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diabetes research

How to live with diabetes

Improving your health and quality of life

Once diagnosed with diabetes, it’s time to start taking the necessary steps to get your health under control and improve your quality of life. 

It’s essential to take charge of the situation by learning as much as you can about the disease and its management. Setting yourself achievable goals, adopting a diabetes diet, and exercising more are just three small steps on the path to improving your overall health.

Learn more about how to manage your diabetes

Are you aware of cardiovascular risk?

People with type 2 diabetes are 2-4 times more likely to have a heart attack or stroke compared to someone living without diabetes. 4,12

Learn how you can reduce the risk.

Read more about diabetes and treatment of diabetes

<aheref="https://www.diabeteswhatsnext.com/global/en/about-diabetes.html">About diabetes </a>

About diabetes 

Diabetes is a chronic disease occurring when the pancreas fails to produce enough insulin (type 1 and type 2) or when the body cannot effectively make use of the insulin available (type 2). Symptoms for type 1 diabetes appear quickly, while type 2 symptoms develop slowly and can go unrecognised for years.  

<aheref="https://www.diabeteswhatsnext.com/global/en/about-diabetes.html">Treatment of diabetes</a>
1 min. read

Treatment of diabetes

Different treatment options are available for type 1 and type 2 diabetes and vary depending on how far along you are with the illness. Lifestyle changes such as diet and exercise are usually the first treatment steps, followed by medication. Read more on our treatments page here.

Related articles

Living with type 1 and type 2 diabetes

Tackling diabetes head-on can be stressful, emotional and overwhelming. Taking charge of your diagnosis early and tackling your situation head-on is a proactive way to get on top of this chronic condition. 3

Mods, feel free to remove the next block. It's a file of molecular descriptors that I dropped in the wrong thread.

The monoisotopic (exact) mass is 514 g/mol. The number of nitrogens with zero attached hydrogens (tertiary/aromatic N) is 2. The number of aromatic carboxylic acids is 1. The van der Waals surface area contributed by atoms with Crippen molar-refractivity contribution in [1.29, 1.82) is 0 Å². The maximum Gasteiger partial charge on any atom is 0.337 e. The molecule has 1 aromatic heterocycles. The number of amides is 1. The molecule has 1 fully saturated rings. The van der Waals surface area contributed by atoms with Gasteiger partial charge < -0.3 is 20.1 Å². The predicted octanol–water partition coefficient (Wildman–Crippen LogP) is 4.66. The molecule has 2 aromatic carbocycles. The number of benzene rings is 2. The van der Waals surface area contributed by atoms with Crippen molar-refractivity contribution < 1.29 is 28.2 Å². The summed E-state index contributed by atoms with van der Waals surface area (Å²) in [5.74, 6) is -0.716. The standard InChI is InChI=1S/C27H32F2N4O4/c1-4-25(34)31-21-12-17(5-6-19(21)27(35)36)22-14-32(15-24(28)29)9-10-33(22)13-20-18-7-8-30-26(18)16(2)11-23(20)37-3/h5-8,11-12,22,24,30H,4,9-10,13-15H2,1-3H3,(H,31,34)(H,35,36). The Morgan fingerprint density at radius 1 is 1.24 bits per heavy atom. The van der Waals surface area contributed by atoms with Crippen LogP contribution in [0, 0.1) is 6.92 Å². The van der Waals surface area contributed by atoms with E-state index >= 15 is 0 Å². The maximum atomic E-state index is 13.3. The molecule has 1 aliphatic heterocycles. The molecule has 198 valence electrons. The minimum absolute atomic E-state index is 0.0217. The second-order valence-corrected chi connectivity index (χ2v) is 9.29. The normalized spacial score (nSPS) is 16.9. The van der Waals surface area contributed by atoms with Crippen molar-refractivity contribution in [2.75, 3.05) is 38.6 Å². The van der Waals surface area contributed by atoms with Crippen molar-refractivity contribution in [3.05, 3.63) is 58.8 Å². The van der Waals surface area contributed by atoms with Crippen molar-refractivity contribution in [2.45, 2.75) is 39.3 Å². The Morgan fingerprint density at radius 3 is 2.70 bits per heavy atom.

How to handle your diagnosis depends on what stage of diabetes you’re at. Pre-diabetes can largely be managed through lifestyle changes such as diet and exercise. 5 If you have type 2 diabetes, a progressive disease, you may find your treatment plans change over time as you progress to treatments such as glucagon-like peptide-1 receptor agonists (GLP-1 RAs) or insulin treatment.  1

Managing diabetes in the workplace: 

  • Never miss breakfast 
  • Plan your meals 
  • Keep spare medication at work 
  • Inform your employer and colleagues if you feel this could benefit you 

How to control diabetes with diet and exercise 

Can diabetes be controlled with diet and exercise? In most cases, yes, managing diabetes with diet and exercise is possible. Lifestyle changes are the first steps to improve your overall health and boost your quality of life when suffering from type 1 or type 2 diabetes.   1

Diabetes diet tips: 

  • Create a personalised ‘living with diabetes’ meal plan  
  • Eat a variety of foods  
  • Watch portion sizes
  • Eat regularly  
  • Balance the amount you eat 
  • Count carbs (glucose is a carbohydrate, so the number of carbs you eat will directly affect your blood sugar levels)  

Diabetes exercise tips:

  • Become more physically active   
  • Try low-impact activities 
  • Incorporate more movement into your day 
  • Set yourself achievable goals  

Lifestyle changes to expect when newly diagnosed 

Stress levels increase
Everybody suffers stress and anxiety, but if you’re living with diabetes, these emotions can be heightened and harder to manage. Brace yourself to be hit with a lot of heavy information all in one go.   7

Practising mindfulness, educating yourself on the illness and slowing down your pace of life are all ways to help keep diabetes stress levels at bay. This will also help you onboard and process new information. Learn more about managing diabetes and stress here